The only other player on the entire team who clears any — not all, any — of those numbers is Bengie Molina, who is hitting .282/.341/.513 (.854) in just 39 at-bats.
The only reason the Angels have a winning record right now is their pitching staff. The rotation has been solid (4.05 ERA, led by an impressive 2.91 ERA from Bartolo Colon) and the bullpen has been ridiculous. The Angels relievers have a 2.56 ERA, and four of the six relievers with more than five innings pitched have an ERA of 2.70 or lower.
Los Angeles better hope that the pitching staff holds up for a while, because the offense is hitting .242/.294/.380 for a .674 team OPS. The Angels are 11th in the AL in batting average, last in OBP and 13th in both SLG and OPS.
Things will get better, but this isn’t really a good offensive team. Darin Erstad has a .642 OPS after putting up a still-not-very-good .746 OPS last year, but guess what his OPS was in 2003? .642.
Orlando Cabrera’s .670 OPS isn’t far out of line with the rest of his career numbers. Steve Finley (.693 OPS) has taken good care of his body, but he’s 40 years old, and that’s an age when the ability to hit can simply disappear. Chone Figgins (.646 OPS) was better than this last year, but he still wasn’t great (.769 OPS).
Anderson would seem like a candidate for a big improvement, but he’s getting older and he’s only had two seasons with significantly better production than what he’s doing right now.
I’m not saying that none of these hitters will see a significant uptick in production, just that none of them are guaranteed to. At least one or two of them are going to have to, however, if the Angels really want to have a good team.
Minnesota Twins, 21-15
Minnesota’s biggest flaw thus far has been bad luck. Based on each team’s runs scored and runs allowed numbers, the Twins should be about a game behind the White Sox. Instead, they’re five back.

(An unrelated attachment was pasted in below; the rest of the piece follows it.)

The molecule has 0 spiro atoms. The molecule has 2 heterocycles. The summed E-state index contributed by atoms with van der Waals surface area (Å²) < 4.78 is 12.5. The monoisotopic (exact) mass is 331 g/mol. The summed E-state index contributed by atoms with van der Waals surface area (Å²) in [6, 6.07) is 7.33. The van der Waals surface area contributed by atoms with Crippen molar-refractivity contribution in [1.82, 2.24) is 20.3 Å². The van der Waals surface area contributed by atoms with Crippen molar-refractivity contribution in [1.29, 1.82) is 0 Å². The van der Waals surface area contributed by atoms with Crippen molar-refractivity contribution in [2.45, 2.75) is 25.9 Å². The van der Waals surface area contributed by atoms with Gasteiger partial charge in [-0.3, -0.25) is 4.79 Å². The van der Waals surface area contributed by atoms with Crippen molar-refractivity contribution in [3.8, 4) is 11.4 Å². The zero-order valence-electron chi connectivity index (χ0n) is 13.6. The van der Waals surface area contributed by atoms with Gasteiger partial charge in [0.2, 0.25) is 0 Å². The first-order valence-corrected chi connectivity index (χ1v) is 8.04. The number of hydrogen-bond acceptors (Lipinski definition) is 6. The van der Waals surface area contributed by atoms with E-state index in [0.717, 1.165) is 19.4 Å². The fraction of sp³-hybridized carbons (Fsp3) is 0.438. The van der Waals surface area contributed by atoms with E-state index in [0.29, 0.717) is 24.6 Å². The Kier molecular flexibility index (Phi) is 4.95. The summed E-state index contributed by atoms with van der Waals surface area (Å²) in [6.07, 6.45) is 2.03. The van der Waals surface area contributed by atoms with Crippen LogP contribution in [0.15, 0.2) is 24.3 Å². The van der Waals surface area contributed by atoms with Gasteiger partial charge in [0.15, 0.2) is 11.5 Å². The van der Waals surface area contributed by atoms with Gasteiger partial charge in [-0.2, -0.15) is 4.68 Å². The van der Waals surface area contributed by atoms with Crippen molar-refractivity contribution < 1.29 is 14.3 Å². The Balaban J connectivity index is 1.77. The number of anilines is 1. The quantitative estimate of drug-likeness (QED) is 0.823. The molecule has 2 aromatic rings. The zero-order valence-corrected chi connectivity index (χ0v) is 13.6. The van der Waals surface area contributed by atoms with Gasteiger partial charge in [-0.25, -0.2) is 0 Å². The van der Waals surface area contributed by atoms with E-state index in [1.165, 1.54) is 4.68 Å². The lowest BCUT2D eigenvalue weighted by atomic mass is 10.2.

Just as with the White Sox, the pitchers have been carrying the hitters for the Twins. Minnesota is second in the AL in ERA (to Chicago), but only eighth in runs scored.
So, who is the main culprit for Minnesota on offense? How about just about anybody who hits right-handed. The Twins have three left-handed hitters on the roster — Joe Mauer, Justin Morneau and Jacque Jones.
Mauer is hitting .324/.405/.472 (.877). Morneau is hitting .381/.409/.714 (1.123). Jones is hitting .296/.414/.491 (.904).
Of the right-handed hitters, only Matthew LeCroy (.299/.386/.506 — .893) has an OPS better than .750. The only other righty with an OPS better than .725 is Mike Redmond (.748), and he only has 22 at-bats.
Shannon Stewart is hitting .281/.339/.386 (.725) and Torii Hunter is hitting .252/.322/.402 (.723). Last year, Stewart’s OPS was about 100 points higher (.827) and Hunter’s was 80 points better (.805).
More damaging is that Lew Ford, who surprised just about everybody by hitting .302/.383/.461 (.845) in his first 188 games, is hitting just .256/.324/.352 (.676).
Then there are the non-Morneau infielders. Michael Cuddyer, who finally earned a full-time starting job this year, is trying his best to lose it by hitting .257/.315/.345 (.660). Jason Bartlett, who won the job at shortstop with a strong Spring Training, is hitting just .242/.310/.374 (.684).
Nick Punto, who was just named the regular starter at second base, is only hitting .256/.322/.341 (.664). He only looks good in comparison to the player he replaced — Luis Rivas — who is “hitting” an abysmal .192/.259/.192 (.451).
The Twins are going to have one of the best pitching staffs in the AL, but they need more offense. The outfielders who aren’t hitting as well as last year need to pick things up, and at least one of those infielders needs to start hitting at least decently.